Stina Blackstenius’ brace and Lina Hurtig’s thumping header gave Sweden a deserved victory, with the US looking a shadow of the side that won the World Cup two years ago.

Sweden was unquestionably the better team from the first whistle to the last and the USWNT, which came into this Olympics as a strong favorite, has much to improve on in the coming games against New Zealand and Australia should it want to win a fifth gold medal.

This historic result for Sweden will give the team confidence it can go one better than Rio 2016, where it fell to Germany at the final hurdle in the gold medal match.

For the US, the defeat ends a 44-game unbeaten run — 40 wins and four draws — that had stretched all the way back to January 2019 when it lost 3-1 to France in a friendly.

Scintillating Swedes

Sweden got the better of the US the last time these two teams met on the Olympic stage, coming out on top after a penalty shootout in the quarterfinals five years ago in Brazil.

Becky Sauerbrunn told the Guardian that defeat was “one of the worst results that the senior national team has had in a major tournament,” saying it provided extra motivation going into the victorious 2019 World Cup campaign and this Olympics.

However, there wasn’t much sign of that motivation during the opening exchanges of the match in Tokyo’s Ajinomoto Stadium — before which both teams took a knee in the empty arena — as Sweden exerted its dominance from the opening whistle.

The Swedes soon got the goal their early play deserved as Sofia Jakobsson’s whipped cross was glanced home brilliantly by Blackstenius at the near post after 25 minutes.

The US had barely managed to get out of its own half in this opening 45 minutes, much less get any sort of foothold in the game, with Sweden enjoying more than 60% of possession.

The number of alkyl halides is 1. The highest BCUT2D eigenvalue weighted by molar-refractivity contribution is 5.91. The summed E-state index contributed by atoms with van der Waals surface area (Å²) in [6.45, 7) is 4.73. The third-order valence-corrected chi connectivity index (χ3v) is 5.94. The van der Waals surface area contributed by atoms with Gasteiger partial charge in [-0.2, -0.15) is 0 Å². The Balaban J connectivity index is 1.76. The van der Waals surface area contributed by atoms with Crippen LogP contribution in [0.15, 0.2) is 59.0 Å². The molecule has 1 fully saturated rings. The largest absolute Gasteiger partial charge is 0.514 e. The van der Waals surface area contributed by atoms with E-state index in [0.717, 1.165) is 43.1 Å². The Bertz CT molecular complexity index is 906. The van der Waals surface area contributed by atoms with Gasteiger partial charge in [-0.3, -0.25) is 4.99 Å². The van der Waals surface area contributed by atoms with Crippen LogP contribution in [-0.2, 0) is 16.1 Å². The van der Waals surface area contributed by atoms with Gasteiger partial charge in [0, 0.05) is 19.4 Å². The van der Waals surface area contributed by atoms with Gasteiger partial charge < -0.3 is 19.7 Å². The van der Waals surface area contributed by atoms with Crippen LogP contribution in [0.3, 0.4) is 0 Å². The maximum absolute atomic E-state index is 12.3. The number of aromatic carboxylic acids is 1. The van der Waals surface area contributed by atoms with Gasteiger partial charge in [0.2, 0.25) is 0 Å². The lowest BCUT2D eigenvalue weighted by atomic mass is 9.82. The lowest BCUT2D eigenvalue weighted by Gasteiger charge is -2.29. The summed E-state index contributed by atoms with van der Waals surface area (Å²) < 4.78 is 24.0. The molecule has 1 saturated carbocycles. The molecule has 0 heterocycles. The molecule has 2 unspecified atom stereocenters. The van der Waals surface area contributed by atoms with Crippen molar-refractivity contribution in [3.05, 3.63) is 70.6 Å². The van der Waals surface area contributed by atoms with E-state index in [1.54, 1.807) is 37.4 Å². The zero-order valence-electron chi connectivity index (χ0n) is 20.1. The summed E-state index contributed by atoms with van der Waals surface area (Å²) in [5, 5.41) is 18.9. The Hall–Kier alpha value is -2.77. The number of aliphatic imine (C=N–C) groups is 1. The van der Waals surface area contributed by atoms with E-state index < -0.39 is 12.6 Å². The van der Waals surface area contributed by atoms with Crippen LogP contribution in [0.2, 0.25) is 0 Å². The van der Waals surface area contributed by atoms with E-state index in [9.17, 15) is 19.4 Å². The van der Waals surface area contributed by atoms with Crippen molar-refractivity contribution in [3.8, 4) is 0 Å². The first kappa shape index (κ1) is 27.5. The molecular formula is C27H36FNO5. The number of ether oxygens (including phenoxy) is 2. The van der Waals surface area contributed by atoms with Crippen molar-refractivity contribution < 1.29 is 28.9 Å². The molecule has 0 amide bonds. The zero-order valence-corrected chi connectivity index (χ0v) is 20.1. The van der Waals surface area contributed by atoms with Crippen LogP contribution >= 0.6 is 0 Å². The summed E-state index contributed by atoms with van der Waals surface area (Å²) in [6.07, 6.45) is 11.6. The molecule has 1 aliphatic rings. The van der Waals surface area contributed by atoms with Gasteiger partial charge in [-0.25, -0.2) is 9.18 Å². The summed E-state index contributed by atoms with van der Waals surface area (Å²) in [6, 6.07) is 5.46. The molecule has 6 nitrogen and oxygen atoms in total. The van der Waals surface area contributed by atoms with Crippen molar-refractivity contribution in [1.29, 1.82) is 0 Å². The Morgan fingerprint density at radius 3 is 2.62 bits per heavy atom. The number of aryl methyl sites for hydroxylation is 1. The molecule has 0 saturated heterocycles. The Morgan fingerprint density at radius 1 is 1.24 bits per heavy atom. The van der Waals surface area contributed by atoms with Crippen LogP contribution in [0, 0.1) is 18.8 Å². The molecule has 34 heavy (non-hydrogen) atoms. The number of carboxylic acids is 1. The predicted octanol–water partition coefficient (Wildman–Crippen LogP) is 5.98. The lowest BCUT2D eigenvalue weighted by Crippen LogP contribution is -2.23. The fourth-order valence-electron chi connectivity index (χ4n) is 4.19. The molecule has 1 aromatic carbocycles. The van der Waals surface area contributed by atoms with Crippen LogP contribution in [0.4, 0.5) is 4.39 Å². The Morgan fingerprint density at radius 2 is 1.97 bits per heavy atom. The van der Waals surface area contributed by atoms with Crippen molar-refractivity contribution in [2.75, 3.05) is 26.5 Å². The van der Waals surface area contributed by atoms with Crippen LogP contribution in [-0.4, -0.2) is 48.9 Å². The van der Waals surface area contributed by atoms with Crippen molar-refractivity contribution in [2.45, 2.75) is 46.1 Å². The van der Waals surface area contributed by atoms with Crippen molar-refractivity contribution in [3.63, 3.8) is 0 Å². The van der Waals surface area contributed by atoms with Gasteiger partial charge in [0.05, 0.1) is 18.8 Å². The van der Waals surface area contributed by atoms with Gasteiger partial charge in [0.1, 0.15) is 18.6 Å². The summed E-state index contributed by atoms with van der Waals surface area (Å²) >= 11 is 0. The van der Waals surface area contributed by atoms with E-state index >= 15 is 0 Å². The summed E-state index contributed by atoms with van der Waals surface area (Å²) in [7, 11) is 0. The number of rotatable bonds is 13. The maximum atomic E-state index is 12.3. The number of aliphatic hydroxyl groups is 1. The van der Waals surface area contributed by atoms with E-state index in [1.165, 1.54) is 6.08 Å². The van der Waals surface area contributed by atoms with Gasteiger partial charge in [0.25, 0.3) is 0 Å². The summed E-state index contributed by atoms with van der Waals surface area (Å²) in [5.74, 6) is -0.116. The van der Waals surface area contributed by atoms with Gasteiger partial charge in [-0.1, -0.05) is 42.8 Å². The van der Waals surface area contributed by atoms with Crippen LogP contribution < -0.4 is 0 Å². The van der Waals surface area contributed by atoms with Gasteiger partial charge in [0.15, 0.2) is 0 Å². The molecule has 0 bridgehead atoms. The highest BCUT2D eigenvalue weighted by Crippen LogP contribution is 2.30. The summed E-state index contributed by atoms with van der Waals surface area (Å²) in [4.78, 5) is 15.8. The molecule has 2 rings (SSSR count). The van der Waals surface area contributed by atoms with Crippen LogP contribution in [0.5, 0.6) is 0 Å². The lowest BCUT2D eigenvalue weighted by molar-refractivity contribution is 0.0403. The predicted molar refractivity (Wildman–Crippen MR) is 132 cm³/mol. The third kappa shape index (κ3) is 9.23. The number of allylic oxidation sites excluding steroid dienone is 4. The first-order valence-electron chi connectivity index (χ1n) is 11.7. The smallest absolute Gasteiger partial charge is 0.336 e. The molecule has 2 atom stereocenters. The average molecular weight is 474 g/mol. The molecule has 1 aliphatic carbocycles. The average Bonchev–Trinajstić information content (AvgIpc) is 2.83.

Blackstenius had a wonderful opportunity to double Sweden’s lead just before the break, controlling a long pass brilliantly on her chest but just getting the ball stuck under her feet to allow US keeper Alyssa Naeher to come out and smother the chance.

Given the extent of the talent in the US squad, however, it was always going to be unlikely Sweden could contain its opponents for the entire half. It was Rose Lavelle who had the chance to equalize, but her header from a long ball into the box crashed against the outside of the post.

That it was the reigning world champion’s only real chance of note in the first half was a testament to Sweden’s superiority, the yellow shirts swarming the US players in midfield and not allowing them a moment to relax on the ball.

The only negative from Sweden’s perspective was that it had only managed to open up a one-goal lead — would the team rue that profligacy in front of goal?

The US players look bemused after conceding the second.

USWNT coach Vlatko Andonovski made two substitutions at the start of the second half, with the vastly experienced Carli Lloyd and Julie Ertz coming on to replace Alex Morgan and Samantha Mewis.

Ertz seemed to immediately breath new life into the US team, but just when it looked like the momentum of the game was shifting, Sweden doubled its advantage.

Blackstenius this time picked up the scraps at the far post after a Swedish corner caused mayhem in the US box and poked the ball past Naeher into the roof of the net.

From there, it only got worse for the US team.

After substitute Megan Rapinoe hit the post when she perhaps she should have scored, Sweden put an exclamation mark next to its performance as Hurtig rose high in the box to head home from Hanna Glas’ cross.

Stina Blackstenius got her Olympics off to a dream start with a brace.

The camera cut to the US bench where a bemused Andonovski sat helplessly on the bench.

He now has plenty to ponder now ahead of the tough upcoming fixtures against New Zealand and Australia should the US want to avoid a shock early exit.



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